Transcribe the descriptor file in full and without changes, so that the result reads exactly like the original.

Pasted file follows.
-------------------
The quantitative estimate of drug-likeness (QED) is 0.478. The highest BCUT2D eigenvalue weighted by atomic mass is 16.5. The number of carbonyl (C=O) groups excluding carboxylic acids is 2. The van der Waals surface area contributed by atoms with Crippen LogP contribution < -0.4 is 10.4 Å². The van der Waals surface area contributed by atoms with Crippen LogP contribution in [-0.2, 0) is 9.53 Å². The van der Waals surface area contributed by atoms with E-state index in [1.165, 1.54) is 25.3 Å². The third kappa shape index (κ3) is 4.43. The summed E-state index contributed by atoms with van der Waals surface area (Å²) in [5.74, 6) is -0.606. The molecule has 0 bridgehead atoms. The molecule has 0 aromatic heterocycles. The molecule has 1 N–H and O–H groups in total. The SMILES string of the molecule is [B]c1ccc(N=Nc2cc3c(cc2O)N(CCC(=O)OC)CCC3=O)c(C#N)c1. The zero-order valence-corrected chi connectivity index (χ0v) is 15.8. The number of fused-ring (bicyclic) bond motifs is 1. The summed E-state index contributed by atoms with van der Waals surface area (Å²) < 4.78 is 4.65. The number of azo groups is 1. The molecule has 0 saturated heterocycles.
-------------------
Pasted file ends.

The quantitative estimate of drug-likeness (QED) is 0.478. The highest BCUT2D eigenvalue weighted by atomic mass is 16.5. The number of carbonyl (C=O) groups excluding carboxylic acids is 2. The van der Waals surface area contributed by atoms with Crippen LogP contribution < -0.4 is 10.4 Å². The van der Waals surface area contributed by atoms with Crippen LogP contribution in [-0.2, 0) is 9.53 Å². The van der Waals surface area contributed by atoms with E-state index in [1.165, 1.54) is 25.3 Å². The third kappa shape index (κ3) is 4.43. The summed E-state index contributed by atoms with van der Waals surface area (Å²) in [5.74, 6) is -0.606. The molecule has 0 bridgehead atoms. The molecule has 0 aromatic heterocycles. The molecule has 1 N–H and O–H groups in total. The SMILES string of the molecule is [B]c1ccc(N=Nc2cc3c(cc2O)N(CCC(=O)OC)CCC3=O)c(C#N)c1. The zero-order valence-corrected chi connectivity index (χ0v) is 15.8. The number of fused-ring (bicyclic) bond motifs is 1. The summed E-state index contributed by atoms with van der Waals surface area (Å²) < 4.78 is 4.65. The number of azo groups is 1. The molecule has 0 saturated heterocycles.